Meet Carolyn (middle), a 21-year-old sweatpant wearing, Walmart cake eating, Elementary Education major at Missouri State University. Originally from Enid, Oklahoma, Carolyn came to Missouri State to pursue her undergraduate degree 
and twirl with the Pride Marching Band. Pageantry was the furthest thing from her mind. 

Since winning the Miss Missouri State pageant her freshman year and Miss Midland Empire last January, she now holds the title of Miss Pony Express since September. She has competed in countless other pageants, and is advancing to compete for the Miss Missouri crown in June. We are so excited for her, and are so thankful she was kind enough to take time out of her busy schedule as a full-time student, feature twirler, and pageant girl to let us get to know her a little better.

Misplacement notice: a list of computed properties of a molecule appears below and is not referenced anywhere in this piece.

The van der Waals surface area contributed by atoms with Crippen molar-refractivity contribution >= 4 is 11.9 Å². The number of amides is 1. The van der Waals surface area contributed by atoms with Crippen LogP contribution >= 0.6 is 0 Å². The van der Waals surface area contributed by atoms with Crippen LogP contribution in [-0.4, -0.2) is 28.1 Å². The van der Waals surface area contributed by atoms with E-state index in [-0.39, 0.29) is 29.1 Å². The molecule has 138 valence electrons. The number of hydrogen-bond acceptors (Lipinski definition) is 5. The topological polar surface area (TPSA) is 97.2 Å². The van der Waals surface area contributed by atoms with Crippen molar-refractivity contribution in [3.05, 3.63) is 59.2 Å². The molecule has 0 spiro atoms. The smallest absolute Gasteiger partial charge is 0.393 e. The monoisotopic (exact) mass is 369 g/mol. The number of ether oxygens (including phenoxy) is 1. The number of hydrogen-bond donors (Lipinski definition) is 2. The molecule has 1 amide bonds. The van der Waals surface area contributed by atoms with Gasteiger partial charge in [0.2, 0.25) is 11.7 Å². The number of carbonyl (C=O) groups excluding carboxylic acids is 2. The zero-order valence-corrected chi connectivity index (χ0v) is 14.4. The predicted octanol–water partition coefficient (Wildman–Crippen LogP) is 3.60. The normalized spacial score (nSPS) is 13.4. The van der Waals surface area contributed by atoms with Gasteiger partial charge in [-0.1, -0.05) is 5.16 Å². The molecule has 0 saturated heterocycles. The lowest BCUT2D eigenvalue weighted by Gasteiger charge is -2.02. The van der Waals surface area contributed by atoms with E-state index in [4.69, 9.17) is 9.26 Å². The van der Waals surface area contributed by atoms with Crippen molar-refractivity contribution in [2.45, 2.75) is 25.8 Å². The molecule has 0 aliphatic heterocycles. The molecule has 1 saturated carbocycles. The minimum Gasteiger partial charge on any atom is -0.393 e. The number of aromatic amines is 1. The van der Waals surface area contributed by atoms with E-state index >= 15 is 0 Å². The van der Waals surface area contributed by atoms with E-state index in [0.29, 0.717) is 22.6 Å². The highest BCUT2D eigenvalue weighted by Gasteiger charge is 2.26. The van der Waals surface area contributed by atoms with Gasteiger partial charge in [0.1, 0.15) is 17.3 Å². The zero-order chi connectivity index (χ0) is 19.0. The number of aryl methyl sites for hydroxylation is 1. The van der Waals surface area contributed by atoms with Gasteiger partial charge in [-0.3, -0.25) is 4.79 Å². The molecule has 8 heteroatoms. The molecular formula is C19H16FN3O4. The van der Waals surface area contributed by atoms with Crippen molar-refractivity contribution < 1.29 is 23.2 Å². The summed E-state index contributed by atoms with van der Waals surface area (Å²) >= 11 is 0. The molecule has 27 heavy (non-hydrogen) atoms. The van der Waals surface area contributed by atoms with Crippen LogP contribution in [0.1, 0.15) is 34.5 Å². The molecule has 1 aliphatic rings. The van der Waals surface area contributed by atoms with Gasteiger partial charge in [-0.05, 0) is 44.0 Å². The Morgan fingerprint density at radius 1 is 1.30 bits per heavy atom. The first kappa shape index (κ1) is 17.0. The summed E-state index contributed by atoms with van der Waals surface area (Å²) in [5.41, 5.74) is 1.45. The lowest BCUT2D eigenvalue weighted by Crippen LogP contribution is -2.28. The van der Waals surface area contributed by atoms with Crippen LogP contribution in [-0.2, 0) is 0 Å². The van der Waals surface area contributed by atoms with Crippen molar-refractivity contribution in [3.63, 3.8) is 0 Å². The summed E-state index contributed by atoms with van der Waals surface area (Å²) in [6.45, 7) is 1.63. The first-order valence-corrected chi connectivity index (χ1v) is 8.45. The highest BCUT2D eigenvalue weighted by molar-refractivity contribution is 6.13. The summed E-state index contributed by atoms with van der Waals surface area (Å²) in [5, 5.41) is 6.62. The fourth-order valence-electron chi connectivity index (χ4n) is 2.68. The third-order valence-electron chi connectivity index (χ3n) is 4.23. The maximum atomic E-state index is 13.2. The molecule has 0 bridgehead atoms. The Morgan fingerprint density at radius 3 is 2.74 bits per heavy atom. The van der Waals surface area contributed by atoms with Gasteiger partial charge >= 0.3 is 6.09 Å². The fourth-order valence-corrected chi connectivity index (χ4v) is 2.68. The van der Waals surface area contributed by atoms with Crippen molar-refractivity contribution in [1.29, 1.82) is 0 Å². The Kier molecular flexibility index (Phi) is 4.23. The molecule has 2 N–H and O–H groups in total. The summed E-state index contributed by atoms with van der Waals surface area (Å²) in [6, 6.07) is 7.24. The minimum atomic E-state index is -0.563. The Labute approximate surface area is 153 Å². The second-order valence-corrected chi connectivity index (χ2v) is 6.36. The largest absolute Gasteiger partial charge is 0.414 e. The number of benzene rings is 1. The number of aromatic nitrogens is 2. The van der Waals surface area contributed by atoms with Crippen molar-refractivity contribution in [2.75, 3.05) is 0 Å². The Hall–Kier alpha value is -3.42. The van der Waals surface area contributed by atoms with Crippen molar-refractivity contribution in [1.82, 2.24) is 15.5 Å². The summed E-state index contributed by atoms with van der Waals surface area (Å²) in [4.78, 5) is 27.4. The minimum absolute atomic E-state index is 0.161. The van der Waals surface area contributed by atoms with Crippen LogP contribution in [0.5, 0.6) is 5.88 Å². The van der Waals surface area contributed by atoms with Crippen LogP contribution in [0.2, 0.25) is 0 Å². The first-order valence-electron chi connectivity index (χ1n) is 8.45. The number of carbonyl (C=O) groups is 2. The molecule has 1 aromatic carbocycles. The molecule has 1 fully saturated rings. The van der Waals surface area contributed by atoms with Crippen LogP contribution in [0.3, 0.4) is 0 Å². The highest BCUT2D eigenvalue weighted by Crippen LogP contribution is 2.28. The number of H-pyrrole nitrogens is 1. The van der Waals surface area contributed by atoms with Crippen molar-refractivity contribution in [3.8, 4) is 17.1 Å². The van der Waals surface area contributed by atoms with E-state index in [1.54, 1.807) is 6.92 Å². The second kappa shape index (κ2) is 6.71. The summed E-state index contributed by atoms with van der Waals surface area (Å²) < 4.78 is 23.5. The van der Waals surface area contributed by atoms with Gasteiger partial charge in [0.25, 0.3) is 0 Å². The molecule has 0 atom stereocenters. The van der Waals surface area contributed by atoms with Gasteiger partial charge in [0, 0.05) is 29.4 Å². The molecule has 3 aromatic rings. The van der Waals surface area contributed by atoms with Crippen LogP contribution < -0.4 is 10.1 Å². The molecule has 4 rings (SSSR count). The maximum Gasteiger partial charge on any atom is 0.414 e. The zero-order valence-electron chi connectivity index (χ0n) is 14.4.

Carolyn 101
Name: Carolyn Nicole Koepping
Age: 21
College: Missouri State University
Major: Elementary Education
Extra Curricular's/Hobbies: Baton Twirling, Baking, and Bowling
Volunteer Projects: hosting fundraisers for the Children's Miracle Network and the "Dream to Achieve" event in support of her platform
Charities She Supports: Children's Miracle Network, Boys and Girls Club of America



Our Interview with Carolyn



What inspired you to participate in pageantry? 
"Well, twirling is actually my main passion, and twirling leads itself into pageantry. So many twirlers who take private lessons are often involved in the pageant world, but ultimately, the Miss America organization is unique in that it allows women to showcase their talents. Originally, pageants were another outlet for me to twirl, but since then has allowed me to grow in so many other ways that I decided to continue."